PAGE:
Create a second key. This time choose option 3, DSA (sign only), as the key type and enter 1024 bits as the key size. These options create a key that can be used to sign RPMs for RHEL 6 and RHEL 7. Use
rhui-client-allas the comment portion of the user ID.
Export the two keys:
# mkdir /root/rpm-gpg # gpg --export --armor rhui-client-rhui >> /root/rpm-gpg/rhui-client-rhui # gpg --export --armor rhui-client-all >> /root/rpm-gpg/rhui-client-all
GPG defaults to substring matching when searching for keys. It is only necessary to specify the unique portion of the user ID (the client profile RPM name in this case). The traditional RPM-GPG-KEY- prefix will be added to the GPG key file names when the Red Hat Update Infrastructure Management Tool creates client configuration packages.
11.2. Set up custom repositories
You can create custom repositories that can be used to distribute updated client configuration packages or other non-Red Hat software to the RHUI servers. A protected repository for 64-bit RHUI servers (for example,
client-rhui-x86_64) will be the preferred vehicle for distributing new non-Red Hat packages (such as an updated client configuration package) to the RHUI servers.
Like Red Hat content repositories, all of which are protected, protected custom repositories that differ only in processor architecture (i386 versus AMD64) are consolidated into a single entitlement within an entitlement certificate, using the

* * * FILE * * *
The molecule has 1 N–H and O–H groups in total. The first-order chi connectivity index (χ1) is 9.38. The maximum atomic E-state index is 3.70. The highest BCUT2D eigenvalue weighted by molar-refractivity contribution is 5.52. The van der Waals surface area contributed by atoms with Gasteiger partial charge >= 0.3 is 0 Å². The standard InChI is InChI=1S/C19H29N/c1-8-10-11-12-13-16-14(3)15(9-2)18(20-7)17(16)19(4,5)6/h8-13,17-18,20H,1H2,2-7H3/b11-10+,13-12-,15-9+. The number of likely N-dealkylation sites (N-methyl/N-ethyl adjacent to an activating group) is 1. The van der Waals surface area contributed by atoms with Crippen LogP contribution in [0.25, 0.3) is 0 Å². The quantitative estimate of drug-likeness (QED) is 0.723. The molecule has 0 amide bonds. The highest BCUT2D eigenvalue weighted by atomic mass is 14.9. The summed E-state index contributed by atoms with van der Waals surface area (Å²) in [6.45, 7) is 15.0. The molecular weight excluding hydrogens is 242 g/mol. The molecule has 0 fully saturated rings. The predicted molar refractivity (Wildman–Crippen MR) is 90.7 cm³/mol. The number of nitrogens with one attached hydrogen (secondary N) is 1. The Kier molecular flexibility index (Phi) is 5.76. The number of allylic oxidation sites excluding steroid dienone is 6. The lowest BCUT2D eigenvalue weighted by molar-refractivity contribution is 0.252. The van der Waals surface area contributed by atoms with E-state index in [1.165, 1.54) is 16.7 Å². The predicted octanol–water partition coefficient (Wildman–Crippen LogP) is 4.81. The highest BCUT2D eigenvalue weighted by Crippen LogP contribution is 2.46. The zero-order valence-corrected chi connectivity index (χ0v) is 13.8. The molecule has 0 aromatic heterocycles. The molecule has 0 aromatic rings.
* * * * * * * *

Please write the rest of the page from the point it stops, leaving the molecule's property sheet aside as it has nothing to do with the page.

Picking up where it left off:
$basearch yum variable.
In the event of certificate problems, an unprotected repository for RHUI servers can be used as a fallback method for distributing updated RPMs to the RHUI servers.
Navigate to the Red Hat Update Infrastructure Management Tool home screen:
[root@rhua ~]# rhui-manager
From the Repository Management screen, press
cto select create a new custom repository (RPM content only).
------------------------------------------------------------------------------ -= Red Hat Update Infrastructure Management Tool =- -= Repository Management =- l list repositories currently managed by the RHUI i display detailed information on a repository a add a new Red Hat content repository ad add a new Red Hat docker container c create a new custom repository (RPM content only) d delete a repository from the RHUI u upload content to a custom repository (RPM content only) ur upload content from a remote web site (RPM content only) p list packages in a repository (RPM content only) Connected: rhua.example.com ------------------------------------------------------------------------------
Enter a unique ID for the repository. Only alphanumeric characters, _ (underscore), and - (hyphen) are permitted. You cannot use spaces in the unique ID. For example,